No More Medical?

Posted by on Apr 17, 2013 in Aviation News | Comments Off on No More Medical?

As many of you know, EAA and AOPA have petitioned the FAA to allow pilots to fly aircraft up to 180 HP and with only one passenger without an FAA Medical. Many of us in the industry have been waiting anxiously to see what the FAA would do. While there is still no answer, here is a link to a recent video where Craig Fuller explains the latest news. While he is somewhat pessimistic that the FAA will rule on the proposal anytime soon, he seems to have some further approaches to try if nothing is forthcoming soon. I certainly support the proposal and hope that the FAA will rule favorably.


Flying Mag Article

Posted by on Apr 9, 2013 in Aviation News | Comments Off on Flying Mag Article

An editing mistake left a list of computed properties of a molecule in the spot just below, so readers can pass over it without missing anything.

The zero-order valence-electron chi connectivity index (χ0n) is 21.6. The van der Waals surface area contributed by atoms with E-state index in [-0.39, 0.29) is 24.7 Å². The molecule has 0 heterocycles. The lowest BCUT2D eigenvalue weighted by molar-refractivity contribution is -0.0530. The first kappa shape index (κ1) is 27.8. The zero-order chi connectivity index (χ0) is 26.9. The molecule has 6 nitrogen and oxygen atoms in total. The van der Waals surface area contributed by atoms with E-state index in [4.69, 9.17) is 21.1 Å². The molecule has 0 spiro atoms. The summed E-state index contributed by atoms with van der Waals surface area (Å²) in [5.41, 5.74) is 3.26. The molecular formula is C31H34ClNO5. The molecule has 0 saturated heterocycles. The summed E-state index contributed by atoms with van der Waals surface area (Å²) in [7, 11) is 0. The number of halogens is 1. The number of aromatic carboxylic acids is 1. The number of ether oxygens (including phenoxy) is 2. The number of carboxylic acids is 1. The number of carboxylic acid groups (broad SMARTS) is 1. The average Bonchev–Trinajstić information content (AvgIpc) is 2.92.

Martt-With-May-1962-Flying-MagazineSome of you have commented on the article I wrote for Flying magazine. Occasionally, Pia Berqvist  requests that I send her my thoughts on various training topics that are discussed in the “Flight School” section. This month, the topic was Decision Making and how to teach new pilots to be flexible in their en route decision making. This is an interesting topic because, as an examiner for the FAA, I often see applicants who have a very hard time with this. Usually, they either don’t really have a grasp of the weather and the options available or they are following a plan without any real consideration for all the things that can cause a quick change of plans. Anyone who has been flying for any length of time learns to be very flexible during a trip and to be willing to divert to a nearby airport when things go wrong. There is a balance between making a plan and being willing to change it quickly. You can “over plan” a trip to the point where you are reluctant to abandon it. However, some pilots fail to plan much at all, preferring to figure it out as they go along. While this can work if the weather is good and nothing serious goes wrong, it can be the first step onto that slippery slope that leads to an unpleasant outcome.